Looks good for a first attempt. My suggestion is to work with small areas. Sometimes if you feel like you are getting lost, it helps to work in a grid to make sure you get each area. I did this once with a very scratched photo with detailed areas, and it helped quite a bit. Lots of people look for a quick fix for problems in photos (because it is time-saving and money saving). My suggestion is to take it very slow and sample surrounding areas constantly when using healing or clone tools. Even if the areas look the same, many times they are just a shade off. Also, even with the wonderful invention of the healing brush, it still leaves a pattern or a track in some cases. I had a picture recently where the healing brush or the patch tool just wouldn't work. For some unknown reason it kept leaving artifacts. The best rule to follow is that each picture is unique and you have to somewhat relearn how the healing brush / clone tool will react with that picture.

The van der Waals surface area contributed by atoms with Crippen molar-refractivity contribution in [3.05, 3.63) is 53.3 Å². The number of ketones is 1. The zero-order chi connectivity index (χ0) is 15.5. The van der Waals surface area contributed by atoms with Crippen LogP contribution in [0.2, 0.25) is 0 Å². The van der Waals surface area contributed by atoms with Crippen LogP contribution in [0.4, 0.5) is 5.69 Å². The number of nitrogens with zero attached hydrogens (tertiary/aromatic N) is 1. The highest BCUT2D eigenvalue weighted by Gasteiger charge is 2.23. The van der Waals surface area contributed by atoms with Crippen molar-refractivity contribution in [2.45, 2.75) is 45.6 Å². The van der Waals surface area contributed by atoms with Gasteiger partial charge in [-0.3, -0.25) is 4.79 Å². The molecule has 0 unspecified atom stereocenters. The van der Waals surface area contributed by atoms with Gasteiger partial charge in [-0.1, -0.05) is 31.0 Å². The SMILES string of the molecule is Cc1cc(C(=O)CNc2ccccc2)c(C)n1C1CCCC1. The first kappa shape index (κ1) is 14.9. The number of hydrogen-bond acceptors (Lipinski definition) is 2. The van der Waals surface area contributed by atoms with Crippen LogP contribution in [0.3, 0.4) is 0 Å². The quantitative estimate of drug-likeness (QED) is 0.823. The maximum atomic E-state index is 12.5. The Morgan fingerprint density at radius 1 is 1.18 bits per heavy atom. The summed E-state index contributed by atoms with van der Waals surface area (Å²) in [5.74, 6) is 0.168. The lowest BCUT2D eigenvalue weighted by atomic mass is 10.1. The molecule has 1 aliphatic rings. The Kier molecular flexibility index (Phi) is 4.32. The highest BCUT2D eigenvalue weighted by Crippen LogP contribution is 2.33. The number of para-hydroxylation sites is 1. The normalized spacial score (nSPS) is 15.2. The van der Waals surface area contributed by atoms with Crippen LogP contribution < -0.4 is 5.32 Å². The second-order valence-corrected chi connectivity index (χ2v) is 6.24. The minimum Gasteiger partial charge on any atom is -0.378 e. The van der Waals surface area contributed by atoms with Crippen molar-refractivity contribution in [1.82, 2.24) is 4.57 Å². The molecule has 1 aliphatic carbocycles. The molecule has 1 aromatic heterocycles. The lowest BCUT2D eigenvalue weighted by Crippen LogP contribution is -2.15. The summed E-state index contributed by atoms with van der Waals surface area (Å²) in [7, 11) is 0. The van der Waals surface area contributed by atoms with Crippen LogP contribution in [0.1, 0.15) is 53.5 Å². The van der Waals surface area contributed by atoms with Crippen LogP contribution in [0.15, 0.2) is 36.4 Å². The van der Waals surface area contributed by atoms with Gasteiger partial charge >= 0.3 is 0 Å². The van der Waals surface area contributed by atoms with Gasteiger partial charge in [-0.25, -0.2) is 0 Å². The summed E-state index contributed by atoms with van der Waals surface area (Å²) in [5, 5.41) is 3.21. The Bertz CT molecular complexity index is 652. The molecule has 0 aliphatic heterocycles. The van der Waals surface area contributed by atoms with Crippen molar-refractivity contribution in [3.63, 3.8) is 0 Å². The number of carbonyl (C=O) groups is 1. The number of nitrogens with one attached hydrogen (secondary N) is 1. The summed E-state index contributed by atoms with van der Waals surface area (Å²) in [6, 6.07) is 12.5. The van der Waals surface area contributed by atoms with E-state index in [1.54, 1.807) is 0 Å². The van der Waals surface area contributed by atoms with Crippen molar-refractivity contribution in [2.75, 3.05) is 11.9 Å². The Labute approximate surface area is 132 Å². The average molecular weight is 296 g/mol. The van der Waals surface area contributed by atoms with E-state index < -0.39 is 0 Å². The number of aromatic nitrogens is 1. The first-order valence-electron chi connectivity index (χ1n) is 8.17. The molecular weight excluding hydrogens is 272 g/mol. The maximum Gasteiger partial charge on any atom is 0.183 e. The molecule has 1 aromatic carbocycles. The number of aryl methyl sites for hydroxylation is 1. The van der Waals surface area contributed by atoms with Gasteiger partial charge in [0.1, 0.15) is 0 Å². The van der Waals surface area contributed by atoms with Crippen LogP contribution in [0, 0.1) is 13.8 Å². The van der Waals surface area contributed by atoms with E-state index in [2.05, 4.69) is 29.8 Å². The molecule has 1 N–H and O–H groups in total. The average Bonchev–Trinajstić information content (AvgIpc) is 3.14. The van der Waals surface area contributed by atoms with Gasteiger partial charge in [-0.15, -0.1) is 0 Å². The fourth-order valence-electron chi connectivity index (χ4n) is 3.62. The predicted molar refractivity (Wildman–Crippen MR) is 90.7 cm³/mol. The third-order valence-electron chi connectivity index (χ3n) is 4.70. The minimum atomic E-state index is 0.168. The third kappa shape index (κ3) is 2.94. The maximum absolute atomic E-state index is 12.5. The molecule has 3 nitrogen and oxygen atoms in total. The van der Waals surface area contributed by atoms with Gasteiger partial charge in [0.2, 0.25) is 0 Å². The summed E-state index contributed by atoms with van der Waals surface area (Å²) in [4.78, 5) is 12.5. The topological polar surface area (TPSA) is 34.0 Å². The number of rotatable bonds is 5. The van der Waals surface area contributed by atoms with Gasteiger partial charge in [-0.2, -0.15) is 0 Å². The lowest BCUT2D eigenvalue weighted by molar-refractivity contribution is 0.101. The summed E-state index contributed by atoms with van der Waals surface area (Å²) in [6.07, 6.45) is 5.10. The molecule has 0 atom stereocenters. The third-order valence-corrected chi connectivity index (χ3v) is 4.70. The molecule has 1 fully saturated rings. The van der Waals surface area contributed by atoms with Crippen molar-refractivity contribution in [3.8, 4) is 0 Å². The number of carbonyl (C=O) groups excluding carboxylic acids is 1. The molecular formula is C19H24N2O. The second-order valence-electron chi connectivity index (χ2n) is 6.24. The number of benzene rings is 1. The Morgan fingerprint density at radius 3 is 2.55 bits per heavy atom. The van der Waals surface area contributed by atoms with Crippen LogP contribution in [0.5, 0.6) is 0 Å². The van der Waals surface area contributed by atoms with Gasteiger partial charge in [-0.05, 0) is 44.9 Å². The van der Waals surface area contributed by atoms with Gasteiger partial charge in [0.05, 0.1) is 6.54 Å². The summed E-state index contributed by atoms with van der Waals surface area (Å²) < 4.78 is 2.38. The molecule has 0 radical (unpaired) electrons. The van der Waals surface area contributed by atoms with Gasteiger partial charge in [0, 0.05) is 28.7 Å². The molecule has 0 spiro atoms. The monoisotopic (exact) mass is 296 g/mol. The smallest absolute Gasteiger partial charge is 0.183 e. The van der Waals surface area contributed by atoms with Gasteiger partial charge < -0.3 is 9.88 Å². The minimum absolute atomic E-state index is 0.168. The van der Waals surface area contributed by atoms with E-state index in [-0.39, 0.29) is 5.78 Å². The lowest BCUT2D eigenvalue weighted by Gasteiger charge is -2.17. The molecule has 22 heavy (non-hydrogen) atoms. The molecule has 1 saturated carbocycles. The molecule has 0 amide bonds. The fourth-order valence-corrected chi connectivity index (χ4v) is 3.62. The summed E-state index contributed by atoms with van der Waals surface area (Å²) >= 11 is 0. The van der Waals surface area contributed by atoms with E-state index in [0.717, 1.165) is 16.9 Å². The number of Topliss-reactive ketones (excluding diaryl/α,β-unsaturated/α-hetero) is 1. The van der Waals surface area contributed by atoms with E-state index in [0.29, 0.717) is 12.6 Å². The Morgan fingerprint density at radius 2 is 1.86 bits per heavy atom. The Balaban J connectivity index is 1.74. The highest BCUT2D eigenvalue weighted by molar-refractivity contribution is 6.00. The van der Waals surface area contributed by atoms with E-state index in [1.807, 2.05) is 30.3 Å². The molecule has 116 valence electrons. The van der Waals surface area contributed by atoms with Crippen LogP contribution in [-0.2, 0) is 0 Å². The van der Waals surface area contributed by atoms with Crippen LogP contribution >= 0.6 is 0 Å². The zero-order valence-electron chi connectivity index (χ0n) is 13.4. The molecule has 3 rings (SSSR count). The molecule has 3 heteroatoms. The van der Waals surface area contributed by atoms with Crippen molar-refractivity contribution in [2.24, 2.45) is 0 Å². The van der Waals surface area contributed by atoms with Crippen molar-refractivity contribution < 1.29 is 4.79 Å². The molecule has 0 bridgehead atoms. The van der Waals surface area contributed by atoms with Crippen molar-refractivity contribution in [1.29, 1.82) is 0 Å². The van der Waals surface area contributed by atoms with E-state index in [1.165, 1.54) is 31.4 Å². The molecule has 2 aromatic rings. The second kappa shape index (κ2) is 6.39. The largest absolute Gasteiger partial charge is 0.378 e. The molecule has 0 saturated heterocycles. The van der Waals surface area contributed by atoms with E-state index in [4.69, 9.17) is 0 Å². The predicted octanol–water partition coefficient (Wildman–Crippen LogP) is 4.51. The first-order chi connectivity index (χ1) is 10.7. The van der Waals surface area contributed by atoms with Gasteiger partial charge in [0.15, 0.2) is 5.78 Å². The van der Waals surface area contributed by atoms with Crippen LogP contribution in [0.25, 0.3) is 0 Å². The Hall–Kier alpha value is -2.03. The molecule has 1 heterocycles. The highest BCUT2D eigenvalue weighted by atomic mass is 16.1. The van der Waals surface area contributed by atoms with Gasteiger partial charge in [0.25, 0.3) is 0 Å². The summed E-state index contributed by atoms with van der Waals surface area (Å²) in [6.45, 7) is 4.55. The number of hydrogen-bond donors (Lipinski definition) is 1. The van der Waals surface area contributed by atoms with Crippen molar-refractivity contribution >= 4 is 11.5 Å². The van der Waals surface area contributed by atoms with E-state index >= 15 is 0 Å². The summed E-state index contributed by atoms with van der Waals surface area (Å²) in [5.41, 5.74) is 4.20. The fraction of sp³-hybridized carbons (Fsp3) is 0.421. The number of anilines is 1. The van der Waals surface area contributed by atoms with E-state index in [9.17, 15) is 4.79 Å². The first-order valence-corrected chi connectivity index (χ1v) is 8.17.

Hope this is somewhat helpful.